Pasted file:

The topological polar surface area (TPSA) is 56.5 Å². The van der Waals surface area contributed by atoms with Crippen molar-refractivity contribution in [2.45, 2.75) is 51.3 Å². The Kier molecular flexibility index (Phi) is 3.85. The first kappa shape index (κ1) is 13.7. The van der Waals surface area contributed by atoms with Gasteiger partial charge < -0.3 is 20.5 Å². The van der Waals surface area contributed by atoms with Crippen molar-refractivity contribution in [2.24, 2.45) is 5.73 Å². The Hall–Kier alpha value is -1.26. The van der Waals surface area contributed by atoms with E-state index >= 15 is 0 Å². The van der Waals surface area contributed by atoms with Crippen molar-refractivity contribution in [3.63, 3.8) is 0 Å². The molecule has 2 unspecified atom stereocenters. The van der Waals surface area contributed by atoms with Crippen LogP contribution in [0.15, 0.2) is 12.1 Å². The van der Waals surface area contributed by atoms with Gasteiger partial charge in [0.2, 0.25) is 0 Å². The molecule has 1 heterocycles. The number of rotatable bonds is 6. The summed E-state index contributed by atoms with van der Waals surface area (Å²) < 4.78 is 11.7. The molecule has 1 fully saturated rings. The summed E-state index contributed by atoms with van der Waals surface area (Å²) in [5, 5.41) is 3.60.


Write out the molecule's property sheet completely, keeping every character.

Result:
The topological polar surface area (TPSA) is 56.5 Å². The van der Waals surface area contributed by atoms with Crippen molar-refractivity contribution in [2.45, 2.75) is 51.3 Å². The Kier molecular flexibility index (Phi) is 3.85. The first kappa shape index (κ1) is 13.7. The van der Waals surface area contributed by atoms with Gasteiger partial charge < -0.3 is 20.5 Å². The van der Waals surface area contributed by atoms with Crippen molar-refractivity contribution in [2.24, 2.45) is 5.73 Å². The Hall–Kier alpha value is -1.26. The van der Waals surface area contributed by atoms with E-state index >= 15 is 0 Å². The van der Waals surface area contributed by atoms with Crippen molar-refractivity contribution in [3.63, 3.8) is 0 Å². The molecule has 2 unspecified atom stereocenters. The van der Waals surface area contributed by atoms with Crippen LogP contribution in [0.15, 0.2) is 12.1 Å². The van der Waals surface area contributed by atoms with Gasteiger partial charge in [0.2, 0.25) is 0 Å². The molecule has 1 heterocycles. The number of rotatable bonds is 6. The summed E-state index contributed by atoms with van der Waals surface area (Å²) < 4.78 is 11.7. The molecule has 1 fully saturated rings. The summed E-state index contributed by atoms with van der Waals surface area (Å²) in [5, 5.41) is 3.60.